Rainbow is one of two pieces to win first prize in a competition to select outdoor sculptures at the Leifur Eiriksson Air Terminal held shortly after its inauguration. The sculpture was constructed in 1991.

Artist’s website:


The Jet Nest (“Þotuhreiður”) is by Icelandic artist Magnús Tómasson (born in 1943). The sculpture shows a large egg from which a “new-born” jet aircraft is hatching like a bird’s young. The steel egg is perched on a nest of rocks. The artist, Magnús Tómasson, says the idea for the piece was born many years ago: “I was working on a series on the history of birds, which included a small hen’s egg with a beak poking out. I developed this idea further and the result is The Jet Nest, my largest piece.” The sculpture stands at a total height of about 9 metres in the centre of a lit-up pond at the terminal’s north side. The stainless-steel egg is 5.6 metres tall, 4.2 metres wide and weighs more than five tonnes. The nest of rocks on which the egg is positioned is 14 metres in diameter and the pond covers an area of 1,800 square metres.

The Jet Nest is one of two pieces to win first prize in a competition to select outdoor sculptures at the Leifur Eiriksson Air Terminal held shortly after its inauguration.


Yearning for Flight (“Flugþrá”) is one of two stained glass works at the terminal by Icelandic artist Leifur Breiðfjörð (born in 1945). The two pieces are kite-shaped and designed to harmonise with the building’s architecture. The opal, yellow and opaque glass embedded in the framework comes alive when lit up at night.

Sized at 720 x 970 cm, Yearning for Flight hangs in the departure hall at the north window.

Artist’s website:


Icarus (“Íkarus”) is the second of the two stained glass works by Leifur Breiðfjörð at the terminal. The central theme of both pieces is the human desire to fly, explored here through the myth of Icarus, modern-day astronauts and the birds of the sky. The piece is lit up at night.

The dimensions of Icarus are 490 x 970 cm. It hangs in the departure hall at the south window.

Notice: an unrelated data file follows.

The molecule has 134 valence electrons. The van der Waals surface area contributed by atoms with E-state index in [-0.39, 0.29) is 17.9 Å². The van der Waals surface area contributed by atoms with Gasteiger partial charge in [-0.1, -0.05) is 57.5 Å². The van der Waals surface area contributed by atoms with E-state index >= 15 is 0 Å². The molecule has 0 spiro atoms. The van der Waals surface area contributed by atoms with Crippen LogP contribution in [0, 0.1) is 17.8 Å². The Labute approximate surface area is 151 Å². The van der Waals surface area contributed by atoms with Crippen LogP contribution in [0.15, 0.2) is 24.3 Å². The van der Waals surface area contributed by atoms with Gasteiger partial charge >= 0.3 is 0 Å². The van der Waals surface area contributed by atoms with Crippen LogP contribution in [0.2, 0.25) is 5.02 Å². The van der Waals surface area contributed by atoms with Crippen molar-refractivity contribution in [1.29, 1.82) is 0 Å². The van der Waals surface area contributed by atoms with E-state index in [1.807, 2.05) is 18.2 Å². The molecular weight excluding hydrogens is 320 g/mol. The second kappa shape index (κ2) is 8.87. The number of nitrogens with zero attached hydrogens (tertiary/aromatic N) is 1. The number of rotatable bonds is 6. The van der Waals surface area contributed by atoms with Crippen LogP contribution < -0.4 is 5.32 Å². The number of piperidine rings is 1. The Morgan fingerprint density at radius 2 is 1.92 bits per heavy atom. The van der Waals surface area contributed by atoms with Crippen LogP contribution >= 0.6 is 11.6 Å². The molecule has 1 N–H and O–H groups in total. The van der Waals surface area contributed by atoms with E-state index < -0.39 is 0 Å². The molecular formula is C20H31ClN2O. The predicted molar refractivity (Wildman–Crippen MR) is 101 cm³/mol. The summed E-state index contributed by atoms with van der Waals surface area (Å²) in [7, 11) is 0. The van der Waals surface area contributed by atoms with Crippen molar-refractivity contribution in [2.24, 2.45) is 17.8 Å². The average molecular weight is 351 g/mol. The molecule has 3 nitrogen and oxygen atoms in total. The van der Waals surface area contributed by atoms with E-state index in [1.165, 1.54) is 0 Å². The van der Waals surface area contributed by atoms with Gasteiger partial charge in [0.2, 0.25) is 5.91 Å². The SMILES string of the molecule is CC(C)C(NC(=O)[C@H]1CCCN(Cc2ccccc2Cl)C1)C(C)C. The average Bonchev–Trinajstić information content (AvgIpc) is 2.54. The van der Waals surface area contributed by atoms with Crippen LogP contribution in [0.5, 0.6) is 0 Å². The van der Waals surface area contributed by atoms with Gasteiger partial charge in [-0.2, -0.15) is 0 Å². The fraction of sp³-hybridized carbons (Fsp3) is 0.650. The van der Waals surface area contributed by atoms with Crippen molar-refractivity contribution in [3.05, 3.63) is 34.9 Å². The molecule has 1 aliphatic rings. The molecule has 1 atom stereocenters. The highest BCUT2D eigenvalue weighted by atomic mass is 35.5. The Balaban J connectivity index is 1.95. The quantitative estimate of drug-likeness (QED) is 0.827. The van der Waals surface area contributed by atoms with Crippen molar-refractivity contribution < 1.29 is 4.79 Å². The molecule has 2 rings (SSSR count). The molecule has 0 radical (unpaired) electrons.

Artist’s website:


This piece is by Icelandic artist Ívar Valgarðsson (born in 1954). It is a bas-relief version of Alexander Calder’s memorial statue of Viking explorer Leifur Eiríksson that stands in front of Hallgrímskirkja church in Reykjavík’s city centre. The image is fixed on a 2.8-metre tall triangular pillar of dolerite rock.

The world’s first democratically elected female president, Vigdís Finnbogadóttir, unveiled the piece at the terminal’s inauguration on 14 April 1987. The terminal draws its name from the piece’s subject, Leifur Eiríksson, who was the first European known to have discovered the Americas.


The title of this piece by Icelandic sculptor Sigurjón Ólafsson (1908-1982) refers to a poem of the same name by one of Iceland’s best loved poets, Jónas Hallgrímsson (1807-1845). Although abstract in form, the sculpture alludes to lines in Hallgrímsson’s poetry such as the “faithful thrush, who flies fathomless heaven to reach our valleys” and the girl back home in Iceland to whom the poet sends his greetings. These allusions, in turn, reflect the comings and goings at the terminal, including the welcome and goodbye greetings exchanged.

Acquired by the terminal in 1988, the piece is one of three bronze casts made from the original. I send greetings is located in the terminal’s concourse.

The Sigurjón Ólafsson Museum’s website: